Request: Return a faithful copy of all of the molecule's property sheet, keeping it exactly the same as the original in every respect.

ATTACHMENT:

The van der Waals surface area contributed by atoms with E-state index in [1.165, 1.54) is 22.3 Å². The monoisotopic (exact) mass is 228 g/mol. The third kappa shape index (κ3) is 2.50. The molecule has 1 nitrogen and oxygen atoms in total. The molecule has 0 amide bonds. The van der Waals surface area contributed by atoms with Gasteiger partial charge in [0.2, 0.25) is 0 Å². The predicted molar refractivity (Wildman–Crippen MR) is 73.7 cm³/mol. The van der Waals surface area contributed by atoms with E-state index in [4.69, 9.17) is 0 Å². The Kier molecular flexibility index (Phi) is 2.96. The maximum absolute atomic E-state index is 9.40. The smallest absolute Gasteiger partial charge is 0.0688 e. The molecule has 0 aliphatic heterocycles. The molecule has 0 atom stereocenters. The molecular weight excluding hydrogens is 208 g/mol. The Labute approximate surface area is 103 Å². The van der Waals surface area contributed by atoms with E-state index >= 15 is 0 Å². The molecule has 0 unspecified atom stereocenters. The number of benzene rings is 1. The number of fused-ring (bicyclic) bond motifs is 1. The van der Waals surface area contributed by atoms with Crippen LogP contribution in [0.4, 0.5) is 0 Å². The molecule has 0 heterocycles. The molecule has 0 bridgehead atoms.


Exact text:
The van der Waals surface area contributed by atoms with E-state index in [1.165, 1.54) is 22.3 Å². The monoisotopic (exact) mass is 228 g/mol. The third kappa shape index (κ3) is 2.50. The molecule has 1 nitrogen and oxygen atoms in total. The molecule has 0 amide bonds. The van der Waals surface area contributed by atoms with Gasteiger partial charge in [0.2, 0.25) is 0 Å². The predicted molar refractivity (Wildman–Crippen MR) is 73.7 cm³/mol. The van der Waals surface area contributed by atoms with E-state index in [4.69, 9.17) is 0 Å². The Kier molecular flexibility index (Phi) is 2.96. The maximum absolute atomic E-state index is 9.40. The smallest absolute Gasteiger partial charge is 0.0688 e. The molecule has 0 aliphatic heterocycles. The molecule has 0 atom stereocenters. The molecular weight excluding hydrogens is 208 g/mol. The Labute approximate surface area is 103 Å². The van der Waals surface area contributed by atoms with E-state index >= 15 is 0 Å². The molecule has 0 unspecified atom stereocenters. The number of benzene rings is 1. The number of fused-ring (bicyclic) bond motifs is 1. The van der Waals surface area contributed by atoms with Crippen LogP contribution in [0.4, 0.5) is 0 Å². The molecule has 0 heterocycles. The molecule has 0 bridgehead atoms.